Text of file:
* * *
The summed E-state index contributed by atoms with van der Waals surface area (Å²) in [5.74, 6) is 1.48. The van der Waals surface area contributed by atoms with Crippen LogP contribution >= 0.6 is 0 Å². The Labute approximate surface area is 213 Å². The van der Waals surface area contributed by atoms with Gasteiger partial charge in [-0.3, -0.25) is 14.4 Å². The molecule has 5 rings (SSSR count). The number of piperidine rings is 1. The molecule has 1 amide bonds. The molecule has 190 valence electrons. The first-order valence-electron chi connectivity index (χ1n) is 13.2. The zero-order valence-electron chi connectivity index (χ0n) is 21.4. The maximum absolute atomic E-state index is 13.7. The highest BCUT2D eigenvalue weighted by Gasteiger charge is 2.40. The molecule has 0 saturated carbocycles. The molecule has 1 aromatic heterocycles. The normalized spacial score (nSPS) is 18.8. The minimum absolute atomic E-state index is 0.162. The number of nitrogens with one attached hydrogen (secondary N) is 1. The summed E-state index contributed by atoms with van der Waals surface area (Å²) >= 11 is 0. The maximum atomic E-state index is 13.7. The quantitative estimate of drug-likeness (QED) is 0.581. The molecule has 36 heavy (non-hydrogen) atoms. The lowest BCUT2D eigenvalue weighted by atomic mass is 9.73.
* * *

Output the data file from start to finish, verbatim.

The summed E-state index contributed by atoms with van der Waals surface area (Å²) in [5.74, 6) is 1.48. The van der Waals surface area contributed by atoms with Crippen LogP contribution >= 0.6 is 0 Å². The Labute approximate surface area is 213 Å². The van der Waals surface area contributed by atoms with Gasteiger partial charge in [-0.3, -0.25) is 14.4 Å². The molecule has 5 rings (SSSR count). The number of piperidine rings is 1. The molecule has 1 amide bonds. The molecule has 190 valence electrons. The first-order valence-electron chi connectivity index (χ1n) is 13.2. The zero-order valence-electron chi connectivity index (χ0n) is 21.4. The maximum absolute atomic E-state index is 13.7. The highest BCUT2D eigenvalue weighted by Gasteiger charge is 2.40. The molecule has 0 saturated carbocycles. The molecule has 1 aromatic heterocycles. The normalized spacial score (nSPS) is 18.8. The minimum absolute atomic E-state index is 0.162. The number of nitrogens with one attached hydrogen (secondary N) is 1. The summed E-state index contributed by atoms with van der Waals surface area (Å²) >= 11 is 0. The maximum atomic E-state index is 13.7. The quantitative estimate of drug-likeness (QED) is 0.581. The molecule has 36 heavy (non-hydrogen) atoms. The lowest BCUT2D eigenvalue weighted by atomic mass is 9.73.